August 07, 2003

Dash it all

The 15th edition of the Chicago Manual of Style has been published. Yee-haw, Susie Mae! Saddle the mule. We're headin' to town!

According to the New York Times, the world has narrowly avoided disaster:

Not surprisingly, given the passionate nature of editors, there were disagreements along the way. A big one, Ms. Samen said, was about hyphens and dashes. There are three kinds. The biggest are "em" dashes [...] The middle-size or "en" dashes [...] The smallest, the hyphens, are used in compound words like "a tie-in for a television show."

Maybe it was time, Ms. Samen suggested, to retire the middle-size one. It wasn't necessary anymore, she said, and it didn't aid comprehension. But no. Ms. Samen's idea was met with strong opposition from people on the Internet discussion groups. Finally, in an e-mail message (spelled with a hyphen in the Chicago Manual), Ms. Samen capitulated.

"I surrender!" she wrote to another editor. "I'm the only managing editor on the planet who does not looooove the en dash!"

I have always found that the em dash just looks way too hefty in most typesetting work. I prefer an en dash (–) with extra space around it – to the em dash (—) with or without space. The actual space used is, well, discussable. In the old days (sonny), we used to use the thin space on Mergenthaler systems. But now I just positive kern the dashed thing until it feels right.

In "real" type:

I prefer the bottom setting. In display type, as here, there is a need for the shorter dash to keep the white space becoming too massive. But in text settings, the appearance of a massive white hole breaking up the grey of the type can be equally annoying. Especially since modern writing seems to thrive on the dash, whether to simulate disjunction or just as a crutch for a lack of grammatical imagination.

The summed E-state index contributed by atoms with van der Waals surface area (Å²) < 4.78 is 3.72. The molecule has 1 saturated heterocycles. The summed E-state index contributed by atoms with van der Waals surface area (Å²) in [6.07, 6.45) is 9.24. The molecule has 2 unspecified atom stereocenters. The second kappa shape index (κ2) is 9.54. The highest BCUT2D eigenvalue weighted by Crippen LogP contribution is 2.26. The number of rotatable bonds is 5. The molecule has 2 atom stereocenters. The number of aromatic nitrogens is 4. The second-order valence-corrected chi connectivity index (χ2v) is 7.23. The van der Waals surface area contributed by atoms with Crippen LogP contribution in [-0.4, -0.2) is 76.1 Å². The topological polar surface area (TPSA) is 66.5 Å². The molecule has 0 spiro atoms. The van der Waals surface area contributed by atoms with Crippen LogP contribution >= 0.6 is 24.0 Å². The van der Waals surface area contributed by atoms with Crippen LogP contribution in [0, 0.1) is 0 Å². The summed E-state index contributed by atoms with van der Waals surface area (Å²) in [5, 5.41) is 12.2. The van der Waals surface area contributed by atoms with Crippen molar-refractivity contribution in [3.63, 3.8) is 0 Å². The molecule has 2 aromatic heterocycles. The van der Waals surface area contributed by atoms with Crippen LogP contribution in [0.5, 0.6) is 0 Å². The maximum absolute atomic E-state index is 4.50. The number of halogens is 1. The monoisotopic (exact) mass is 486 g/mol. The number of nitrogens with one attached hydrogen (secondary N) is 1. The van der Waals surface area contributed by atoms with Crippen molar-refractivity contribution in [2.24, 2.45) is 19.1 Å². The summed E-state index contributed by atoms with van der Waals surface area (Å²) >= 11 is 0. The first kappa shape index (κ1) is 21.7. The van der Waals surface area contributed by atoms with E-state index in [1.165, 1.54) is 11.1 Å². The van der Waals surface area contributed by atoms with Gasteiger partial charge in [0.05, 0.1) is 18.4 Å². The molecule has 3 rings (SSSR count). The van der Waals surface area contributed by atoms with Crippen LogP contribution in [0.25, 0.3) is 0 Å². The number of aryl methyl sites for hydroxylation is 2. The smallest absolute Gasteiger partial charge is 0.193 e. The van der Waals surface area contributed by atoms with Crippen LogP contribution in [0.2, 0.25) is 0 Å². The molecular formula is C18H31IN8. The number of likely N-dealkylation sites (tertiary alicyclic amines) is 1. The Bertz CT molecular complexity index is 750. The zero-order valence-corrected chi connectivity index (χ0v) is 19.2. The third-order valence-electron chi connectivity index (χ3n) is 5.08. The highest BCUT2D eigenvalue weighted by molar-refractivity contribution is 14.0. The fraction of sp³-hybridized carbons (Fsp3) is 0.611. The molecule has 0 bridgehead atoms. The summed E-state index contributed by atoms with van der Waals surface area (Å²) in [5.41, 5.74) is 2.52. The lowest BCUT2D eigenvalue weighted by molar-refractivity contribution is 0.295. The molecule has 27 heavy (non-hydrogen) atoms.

I have always suspected (but haven't verified by experiment or research) that the original lead em dashes may have been set on an em body, but had a small shoulder to allow the type to stand away from the adjacent characters. (And the type designer just fudged it to look right, in the best tradition of the craft.) When phototypesetting came in, someone (Mergenthaler) just created an em dash that was edge-to-edge on the em dimension, with no shoulder. Thus, the modern monstrosity.

I don't have any lead em dashes lying around, but my 1923 American Type Founders specimen book shows a gorgeous 14pt Bodoni setting with a dash that looks more like a modern 10pt em dash. This is larger than a 14 pt modern em (7 pt). That's why the added space looks about right, spacing it to a dimension about 70% of the em

There is one case where I prefer the em dash. In financial table settings where there is a null value column, typists use a double hyphen. An em dash holds better in comparison to the numbers. Usually. Again, depends on the font — and the number of digits in the table.

For a discussion on this and other typographic niceties, see A List Apart. Peter K. Sheerin details the "official" application of all the dashes, which I have already admitted to ignoring. (Of course, on my computer, the em dashes in that article all look exactly like the en dashes, rendering the whole discussion moot.)

Sheerin also promotes the correct HTML codes for a bevy of dashes, etc. Worth learning. I have taken the pledge to only use proper codes (rather than the — that I often fall back on when typing).

Best quote from a friend about the whole flap: "She must be attaching too much meaning to length — but that's a woman for you."

Posted by campbell at 06:22 PM | Comments (0) | TrackBack